Updates on Cucurbit downy mildew

Tuesday, August 31, 2021

Monday, August 30th, 2021 downy mildew was found in King's County.  Please read the original blog post here.  Downy mildew that infects Cucurbits is specific to Cucurbits - it won't infect onions, grapes, hops, lettuce, spinach, basil, etc.

There is a great Cucurbit Downy Mildew Diagnostic Key, which might help you determine if you have downy in your field.  Please do not hesitate to reach out if you need support in identification and you are a registered farm in Nova Scotia.

So far, downy mildew has only been confirmed here on cucumbers.  The Nova Scotia Vegetable Blog will be updated if that changes.  There are two different host-specific clades of downy mildew.  Clade I mostly infects watermelon, pumpkin, squash, and zucchini.  Clade II mostly infects cucumbers and cantaloupe.  It is possible that we currently only have Clade I in Nova Scotia.  However, there is a storm system blowing in on Thursday/Friday that will certainly bring downy conducive conditions (i.e. prolonged leaf wetness), and perhaps more infections spores of either Clade I or Clade II.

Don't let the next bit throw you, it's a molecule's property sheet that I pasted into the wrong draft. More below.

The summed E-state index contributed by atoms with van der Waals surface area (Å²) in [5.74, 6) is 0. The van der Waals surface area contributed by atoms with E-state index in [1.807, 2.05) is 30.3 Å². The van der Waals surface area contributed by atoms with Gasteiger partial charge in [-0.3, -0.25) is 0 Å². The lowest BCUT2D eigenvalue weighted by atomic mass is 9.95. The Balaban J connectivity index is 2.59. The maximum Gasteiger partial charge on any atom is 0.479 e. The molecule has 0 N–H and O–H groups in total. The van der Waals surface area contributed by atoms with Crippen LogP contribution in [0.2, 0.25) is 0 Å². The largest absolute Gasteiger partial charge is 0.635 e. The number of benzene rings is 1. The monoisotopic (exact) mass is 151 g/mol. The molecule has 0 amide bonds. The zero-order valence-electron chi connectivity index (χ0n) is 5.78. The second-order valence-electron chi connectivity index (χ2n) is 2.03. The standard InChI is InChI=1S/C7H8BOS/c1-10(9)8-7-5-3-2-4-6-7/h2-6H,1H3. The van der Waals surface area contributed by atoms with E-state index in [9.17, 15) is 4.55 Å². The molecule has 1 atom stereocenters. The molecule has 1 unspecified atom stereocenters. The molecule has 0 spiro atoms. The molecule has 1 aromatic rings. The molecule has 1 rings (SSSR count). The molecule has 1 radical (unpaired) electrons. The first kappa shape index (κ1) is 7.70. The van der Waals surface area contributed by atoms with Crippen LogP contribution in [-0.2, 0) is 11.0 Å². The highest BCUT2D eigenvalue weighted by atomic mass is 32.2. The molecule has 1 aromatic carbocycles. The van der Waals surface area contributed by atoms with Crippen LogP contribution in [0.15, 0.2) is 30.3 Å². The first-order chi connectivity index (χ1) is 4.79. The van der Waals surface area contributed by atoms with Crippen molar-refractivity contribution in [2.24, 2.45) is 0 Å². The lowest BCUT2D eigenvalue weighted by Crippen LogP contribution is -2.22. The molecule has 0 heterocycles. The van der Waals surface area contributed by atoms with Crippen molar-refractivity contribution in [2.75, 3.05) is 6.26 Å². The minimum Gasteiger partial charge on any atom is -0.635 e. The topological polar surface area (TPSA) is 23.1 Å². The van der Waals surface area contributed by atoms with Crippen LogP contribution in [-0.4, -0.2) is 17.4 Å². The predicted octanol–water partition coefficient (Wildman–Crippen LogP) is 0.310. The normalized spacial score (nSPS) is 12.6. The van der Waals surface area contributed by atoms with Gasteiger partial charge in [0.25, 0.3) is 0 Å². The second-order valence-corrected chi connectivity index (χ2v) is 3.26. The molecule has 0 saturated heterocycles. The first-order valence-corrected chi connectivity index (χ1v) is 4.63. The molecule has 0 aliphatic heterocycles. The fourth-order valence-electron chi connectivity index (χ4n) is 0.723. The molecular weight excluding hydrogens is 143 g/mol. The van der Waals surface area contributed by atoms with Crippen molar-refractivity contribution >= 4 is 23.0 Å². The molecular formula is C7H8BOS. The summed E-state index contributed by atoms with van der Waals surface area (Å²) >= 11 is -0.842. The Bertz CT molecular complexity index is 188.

Cucumber and melon growers should apply protective fungicides as outlined in yesterday's blog post.  Pumpkin, squash, zucchini, and watermelon growers can take a gamble - either apply a protectant as previously mentioned; do nothing and hope there isn't downy that will infect the pumpkin/squash subset; or harvest early.  For growers that do not have established drive rows in their winter squash and pumpkins - especially if they are close to harvest - it may be worth the risk to wait see and thereby avoiding driving over crop to make a fungicide application.  Harvesting early is a good option if the crop is mature and you have curing facilities, especially in light of the forecasted precipitation coming our way on Thursday/Friday.  Downy mildew does not affect fruit, however in the case of cantaloupes, the fruit will be less sweet.